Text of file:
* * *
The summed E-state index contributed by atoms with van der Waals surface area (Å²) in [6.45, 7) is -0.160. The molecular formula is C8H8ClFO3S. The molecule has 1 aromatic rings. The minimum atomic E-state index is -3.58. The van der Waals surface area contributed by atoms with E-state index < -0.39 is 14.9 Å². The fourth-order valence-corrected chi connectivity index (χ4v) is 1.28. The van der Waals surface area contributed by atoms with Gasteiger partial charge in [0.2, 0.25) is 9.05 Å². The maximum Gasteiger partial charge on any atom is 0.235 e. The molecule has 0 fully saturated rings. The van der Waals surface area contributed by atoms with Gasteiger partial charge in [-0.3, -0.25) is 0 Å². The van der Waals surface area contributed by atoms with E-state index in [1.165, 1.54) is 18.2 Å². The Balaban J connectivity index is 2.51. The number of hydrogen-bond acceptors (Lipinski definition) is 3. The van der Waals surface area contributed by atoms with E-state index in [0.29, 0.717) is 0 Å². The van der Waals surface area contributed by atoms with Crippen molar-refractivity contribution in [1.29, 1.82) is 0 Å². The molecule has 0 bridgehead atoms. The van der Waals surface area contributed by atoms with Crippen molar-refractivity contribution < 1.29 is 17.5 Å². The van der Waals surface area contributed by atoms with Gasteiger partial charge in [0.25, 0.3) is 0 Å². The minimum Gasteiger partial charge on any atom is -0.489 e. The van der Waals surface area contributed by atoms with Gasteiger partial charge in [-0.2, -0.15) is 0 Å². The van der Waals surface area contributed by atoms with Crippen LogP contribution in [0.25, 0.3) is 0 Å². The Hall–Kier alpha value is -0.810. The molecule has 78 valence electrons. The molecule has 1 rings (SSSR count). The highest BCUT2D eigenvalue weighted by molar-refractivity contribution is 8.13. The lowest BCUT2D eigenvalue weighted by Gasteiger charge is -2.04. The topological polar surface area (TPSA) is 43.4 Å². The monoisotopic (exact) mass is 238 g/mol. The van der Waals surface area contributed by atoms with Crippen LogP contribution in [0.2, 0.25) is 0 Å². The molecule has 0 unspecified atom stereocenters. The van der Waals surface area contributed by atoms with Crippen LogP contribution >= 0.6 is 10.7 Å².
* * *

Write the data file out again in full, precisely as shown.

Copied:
The summed E-state index contributed by atoms with van der Waals surface area (Å²) in [6.45, 7) is -0.160. The molecular formula is C8H8ClFO3S. The molecule has 1 aromatic rings. The minimum atomic E-state index is -3.58. The van der Waals surface area contributed by atoms with E-state index < -0.39 is 14.9 Å². The fourth-order valence-corrected chi connectivity index (χ4v) is 1.28. The van der Waals surface area contributed by atoms with Gasteiger partial charge in [0.2, 0.25) is 9.05 Å². The maximum Gasteiger partial charge on any atom is 0.235 e. The molecule has 0 fully saturated rings. The van der Waals surface area contributed by atoms with Gasteiger partial charge in [-0.3, -0.25) is 0 Å². The van der Waals surface area contributed by atoms with E-state index in [1.165, 1.54) is 18.2 Å². The Balaban J connectivity index is 2.51. The number of hydrogen-bond acceptors (Lipinski definition) is 3. The van der Waals surface area contributed by atoms with E-state index in [0.29, 0.717) is 0 Å². The van der Waals surface area contributed by atoms with Crippen molar-refractivity contribution in [1.29, 1.82) is 0 Å². The molecule has 0 bridgehead atoms. The van der Waals surface area contributed by atoms with Crippen molar-refractivity contribution < 1.29 is 17.5 Å². The van der Waals surface area contributed by atoms with Gasteiger partial charge in [0.25, 0.3) is 0 Å². The minimum Gasteiger partial charge on any atom is -0.489 e. The van der Waals surface area contributed by atoms with Gasteiger partial charge in [-0.2, -0.15) is 0 Å². The van der Waals surface area contributed by atoms with Crippen LogP contribution in [0.25, 0.3) is 0 Å². The Hall–Kier alpha value is -0.810. The molecule has 78 valence electrons. The molecule has 1 rings (SSSR count). The highest BCUT2D eigenvalue weighted by molar-refractivity contribution is 8.13. The lowest BCUT2D eigenvalue weighted by Gasteiger charge is -2.04. The topological polar surface area (TPSA) is 43.4 Å². The monoisotopic (exact) mass is 238 g/mol. The van der Waals surface area contributed by atoms with Crippen LogP contribution in [0.2, 0.25) is 0 Å². The molecule has 0 unspecified atom stereocenters. The van der Waals surface area contributed by atoms with Crippen LogP contribution >= 0.6 is 10.7 Å².